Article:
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Scand J Immunol. 2004 Jul-Aug;60(1-2):9-13.

On immunity against infections and vaccines: credo 2004.

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1
Institute of Experimental Immunology, University Hospital, Schmelzbergstrasse 12, CH-8091 Zurich, Switzerland. rolf.zinkernagel@usz.ch

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  • Scand J Immunol. 2004 Sep;60(3):327.

Abstract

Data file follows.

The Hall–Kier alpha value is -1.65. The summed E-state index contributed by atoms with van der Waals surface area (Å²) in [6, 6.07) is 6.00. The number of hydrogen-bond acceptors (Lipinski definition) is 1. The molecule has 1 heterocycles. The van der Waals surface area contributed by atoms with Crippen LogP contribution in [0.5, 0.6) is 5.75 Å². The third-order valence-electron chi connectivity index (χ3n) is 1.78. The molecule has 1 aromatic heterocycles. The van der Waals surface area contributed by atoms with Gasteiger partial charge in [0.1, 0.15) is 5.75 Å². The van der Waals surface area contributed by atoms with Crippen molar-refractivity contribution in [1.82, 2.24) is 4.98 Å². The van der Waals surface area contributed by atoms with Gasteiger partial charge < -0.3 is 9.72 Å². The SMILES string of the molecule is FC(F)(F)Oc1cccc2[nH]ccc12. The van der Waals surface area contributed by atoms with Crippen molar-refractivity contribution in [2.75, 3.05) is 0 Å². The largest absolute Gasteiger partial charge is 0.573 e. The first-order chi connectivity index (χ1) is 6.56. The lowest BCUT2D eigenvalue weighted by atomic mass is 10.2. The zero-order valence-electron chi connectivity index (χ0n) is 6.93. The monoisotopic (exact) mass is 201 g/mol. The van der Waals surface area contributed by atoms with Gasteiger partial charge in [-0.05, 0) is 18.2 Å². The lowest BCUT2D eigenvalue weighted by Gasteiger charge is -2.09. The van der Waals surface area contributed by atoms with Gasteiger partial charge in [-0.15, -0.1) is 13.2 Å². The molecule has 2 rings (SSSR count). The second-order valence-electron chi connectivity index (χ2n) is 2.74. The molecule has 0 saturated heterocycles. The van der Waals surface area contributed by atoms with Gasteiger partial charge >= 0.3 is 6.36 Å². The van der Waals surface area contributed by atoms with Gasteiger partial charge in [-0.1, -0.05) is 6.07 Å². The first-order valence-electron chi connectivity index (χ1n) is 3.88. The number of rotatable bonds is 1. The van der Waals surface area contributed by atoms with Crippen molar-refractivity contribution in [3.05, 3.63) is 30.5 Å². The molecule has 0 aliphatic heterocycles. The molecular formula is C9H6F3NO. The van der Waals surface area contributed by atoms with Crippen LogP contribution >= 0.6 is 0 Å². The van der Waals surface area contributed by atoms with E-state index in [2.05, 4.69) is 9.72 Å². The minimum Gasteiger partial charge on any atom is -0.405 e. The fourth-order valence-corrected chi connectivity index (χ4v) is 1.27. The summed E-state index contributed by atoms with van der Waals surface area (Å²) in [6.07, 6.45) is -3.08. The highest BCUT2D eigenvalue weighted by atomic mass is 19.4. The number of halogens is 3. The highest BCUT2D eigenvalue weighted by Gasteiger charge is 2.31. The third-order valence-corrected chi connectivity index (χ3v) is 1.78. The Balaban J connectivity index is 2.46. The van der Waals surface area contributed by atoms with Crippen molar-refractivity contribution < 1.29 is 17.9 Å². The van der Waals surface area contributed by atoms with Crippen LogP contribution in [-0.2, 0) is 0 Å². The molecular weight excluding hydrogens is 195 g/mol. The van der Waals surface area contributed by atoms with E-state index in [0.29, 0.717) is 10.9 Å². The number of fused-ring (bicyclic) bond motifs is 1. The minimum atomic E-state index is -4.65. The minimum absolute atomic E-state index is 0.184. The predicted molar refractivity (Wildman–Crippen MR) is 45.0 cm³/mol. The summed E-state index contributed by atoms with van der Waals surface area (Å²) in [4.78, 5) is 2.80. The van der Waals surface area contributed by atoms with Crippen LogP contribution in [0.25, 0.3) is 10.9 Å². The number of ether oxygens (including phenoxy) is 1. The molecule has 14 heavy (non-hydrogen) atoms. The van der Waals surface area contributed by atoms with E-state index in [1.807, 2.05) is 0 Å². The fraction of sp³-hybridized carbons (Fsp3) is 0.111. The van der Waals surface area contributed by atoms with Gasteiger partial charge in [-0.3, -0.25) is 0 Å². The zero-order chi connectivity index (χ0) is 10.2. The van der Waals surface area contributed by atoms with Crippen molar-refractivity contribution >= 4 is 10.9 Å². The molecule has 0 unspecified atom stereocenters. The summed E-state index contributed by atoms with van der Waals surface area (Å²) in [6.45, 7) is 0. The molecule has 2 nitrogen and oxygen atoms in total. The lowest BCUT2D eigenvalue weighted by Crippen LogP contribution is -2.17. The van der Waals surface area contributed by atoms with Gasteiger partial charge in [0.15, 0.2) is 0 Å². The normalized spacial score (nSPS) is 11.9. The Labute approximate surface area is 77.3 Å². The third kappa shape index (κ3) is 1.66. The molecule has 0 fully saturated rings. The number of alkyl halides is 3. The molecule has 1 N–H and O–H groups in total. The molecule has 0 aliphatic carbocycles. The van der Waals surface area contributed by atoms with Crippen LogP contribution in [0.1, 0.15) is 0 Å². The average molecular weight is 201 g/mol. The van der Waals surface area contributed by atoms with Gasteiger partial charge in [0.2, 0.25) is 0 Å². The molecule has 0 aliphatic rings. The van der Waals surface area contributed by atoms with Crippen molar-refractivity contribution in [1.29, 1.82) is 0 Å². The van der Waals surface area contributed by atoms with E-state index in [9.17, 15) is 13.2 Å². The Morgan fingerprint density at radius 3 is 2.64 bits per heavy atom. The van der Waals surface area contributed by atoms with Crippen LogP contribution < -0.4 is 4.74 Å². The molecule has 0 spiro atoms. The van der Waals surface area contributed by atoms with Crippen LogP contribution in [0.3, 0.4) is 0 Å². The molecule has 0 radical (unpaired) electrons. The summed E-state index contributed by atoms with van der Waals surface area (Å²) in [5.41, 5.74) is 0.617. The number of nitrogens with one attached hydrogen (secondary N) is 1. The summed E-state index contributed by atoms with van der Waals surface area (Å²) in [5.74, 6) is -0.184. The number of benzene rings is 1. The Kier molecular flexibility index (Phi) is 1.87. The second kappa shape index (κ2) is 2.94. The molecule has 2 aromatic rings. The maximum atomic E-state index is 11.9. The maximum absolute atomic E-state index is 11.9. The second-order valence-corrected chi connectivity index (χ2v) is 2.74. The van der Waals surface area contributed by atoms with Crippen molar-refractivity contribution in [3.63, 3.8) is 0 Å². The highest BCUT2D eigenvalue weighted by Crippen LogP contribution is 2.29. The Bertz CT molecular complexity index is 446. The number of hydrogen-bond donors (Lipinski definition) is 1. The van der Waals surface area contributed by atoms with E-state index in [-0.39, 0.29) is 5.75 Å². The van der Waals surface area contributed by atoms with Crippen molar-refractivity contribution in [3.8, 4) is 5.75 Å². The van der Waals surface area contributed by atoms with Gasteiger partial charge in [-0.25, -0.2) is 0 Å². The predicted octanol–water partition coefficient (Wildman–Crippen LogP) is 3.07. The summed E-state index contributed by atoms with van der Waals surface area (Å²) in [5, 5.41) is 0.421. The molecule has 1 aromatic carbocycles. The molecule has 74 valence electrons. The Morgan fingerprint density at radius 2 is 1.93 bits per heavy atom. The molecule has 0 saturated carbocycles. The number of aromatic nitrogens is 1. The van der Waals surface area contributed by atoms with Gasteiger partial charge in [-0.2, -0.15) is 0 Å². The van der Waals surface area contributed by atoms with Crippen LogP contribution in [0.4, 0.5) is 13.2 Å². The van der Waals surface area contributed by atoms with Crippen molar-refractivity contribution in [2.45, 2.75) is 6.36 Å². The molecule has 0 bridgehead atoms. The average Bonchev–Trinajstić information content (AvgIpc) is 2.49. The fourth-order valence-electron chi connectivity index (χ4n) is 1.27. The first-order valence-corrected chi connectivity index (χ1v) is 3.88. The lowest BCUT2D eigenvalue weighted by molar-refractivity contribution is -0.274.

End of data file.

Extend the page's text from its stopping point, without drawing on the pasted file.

Resistance of vertebrate hosts against infections comprises important natural or innate resistance combined with adaptive immune responses of T and B cells. Viruses, bacteria or classical parasites all probe the limit of immune responses and of immunity. They, therefore, offer an excellent opportunity to assess the biology, physiology and molecular aspects of immune responses and help in characterizing the three basic parameters of immunology-- specificity, tolerance and memory. Various experiments are summarized that indicate that the rules of antiviral, antitumour, antiorgan graft and of autoimmune responses are basically the same. The practical specificity repertoire of T and B cells is probably in the order of 10(4)-10(5) specificities expressed by T cells or by neutralizing antibodies. Tolerance is best defined by rules of reactivity to eliminate infections while avoiding destruction of normal cells by complete elimination of T cells that are specific for antigens persisting within the blood and lymphatic (lymphohaemopoietic) system. Induction of a T-cell response is the result of antigens newly entering lymph nodes or spleen, initially in a local fashion and exhibiting an optimal distribution kinetics within the lymphohaemopoietic system. Antigen staying outside lymphatic tissues are immunologically ignored (e.g. are non-events). Thus immune reactivity is regulated by antigen dose, time and relative distribution kinetics. Memory is the fact that a host is resistant against disease caused by reinfection with the same agent. Memory correlates best with antigen-dependent maintenance of elevated antibody titres in serum and mucosal secretions, or with an antigen-driven activation of T cells, such that they are protective immediately against peripheral reinfections in solid tissues. While antibodies transferred from mother to offspring are a prerequisite for the survival of otherwise unprotected immuno-incompetent offsprings, activated memory T cells cannot be transmitted. Thus, attenuation of infections in newborns and babies by maternal antibodies is the physiological correlate of man-made vaccines. T cells not only play an essential role in maintaining T-help-dependent memory antibody titres, but also in controlling the many infections that persist in a host at rather low levels (such as tuberculosis, measles and HIV).

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